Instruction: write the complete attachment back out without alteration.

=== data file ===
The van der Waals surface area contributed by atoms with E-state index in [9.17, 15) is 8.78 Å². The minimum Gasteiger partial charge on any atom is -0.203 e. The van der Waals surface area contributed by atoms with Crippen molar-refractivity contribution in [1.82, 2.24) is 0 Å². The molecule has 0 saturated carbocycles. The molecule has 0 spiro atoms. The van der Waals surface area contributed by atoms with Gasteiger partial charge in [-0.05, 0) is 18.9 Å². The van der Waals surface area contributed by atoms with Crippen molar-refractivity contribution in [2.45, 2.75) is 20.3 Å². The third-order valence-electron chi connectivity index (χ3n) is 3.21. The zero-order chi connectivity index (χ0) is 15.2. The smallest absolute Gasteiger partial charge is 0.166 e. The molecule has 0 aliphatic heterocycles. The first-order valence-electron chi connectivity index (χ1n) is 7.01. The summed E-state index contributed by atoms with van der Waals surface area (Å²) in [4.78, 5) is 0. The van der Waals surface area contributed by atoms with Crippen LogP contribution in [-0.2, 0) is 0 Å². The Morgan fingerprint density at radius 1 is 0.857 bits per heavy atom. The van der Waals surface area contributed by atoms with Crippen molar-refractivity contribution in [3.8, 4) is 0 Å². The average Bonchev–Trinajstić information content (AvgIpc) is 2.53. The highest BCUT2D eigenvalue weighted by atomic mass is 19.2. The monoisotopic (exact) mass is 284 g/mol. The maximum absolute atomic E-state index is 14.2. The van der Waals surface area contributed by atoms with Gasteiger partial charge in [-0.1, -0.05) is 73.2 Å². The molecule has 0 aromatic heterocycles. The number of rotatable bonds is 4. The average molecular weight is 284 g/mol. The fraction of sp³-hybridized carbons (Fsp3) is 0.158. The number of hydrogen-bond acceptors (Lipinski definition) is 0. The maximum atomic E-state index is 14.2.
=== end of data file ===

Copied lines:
The van der Waals surface area contributed by atoms with E-state index in [9.17, 15) is 8.78 Å². The minimum Gasteiger partial charge on any atom is -0.203 e. The van der Waals surface area contributed by atoms with Crippen molar-refractivity contribution in [1.82, 2.24) is 0 Å². The molecule has 0 saturated carbocycles. The molecule has 0 spiro atoms. The van der Waals surface area contributed by atoms with Gasteiger partial charge in [-0.05, 0) is 18.9 Å². The van der Waals surface area contributed by atoms with Crippen molar-refractivity contribution in [2.45, 2.75) is 20.3 Å². The third-order valence-electron chi connectivity index (χ3n) is 3.21. The zero-order chi connectivity index (χ0) is 15.2. The smallest absolute Gasteiger partial charge is 0.166 e. The molecule has 0 aliphatic heterocycles. The first-order valence-electron chi connectivity index (χ1n) is 7.01. The summed E-state index contributed by atoms with van der Waals surface area (Å²) in [4.78, 5) is 0. The van der Waals surface area contributed by atoms with Crippen LogP contribution in [-0.2, 0) is 0 Å². The Morgan fingerprint density at radius 1 is 0.857 bits per heavy atom. The van der Waals surface area contributed by atoms with Crippen molar-refractivity contribution in [3.8, 4) is 0 Å². The average Bonchev–Trinajstić information content (AvgIpc) is 2.53. The highest BCUT2D eigenvalue weighted by atomic mass is 19.2. The monoisotopic (exact) mass is 284 g/mol. The maximum absolute atomic E-state index is 14.2. The van der Waals surface area contributed by atoms with Gasteiger partial charge in [-0.1, -0.05) is 73.2 Å². The molecule has 0 aromatic heterocycles. The number of rotatable bonds is 4. The average molecular weight is 284 g/mol. The fraction of sp³-hybridized carbons (Fsp3) is 0.158. The number of hydrogen-bond acceptors (Lipinski definition) is 0. The maximum atomic E-state index is 14.2.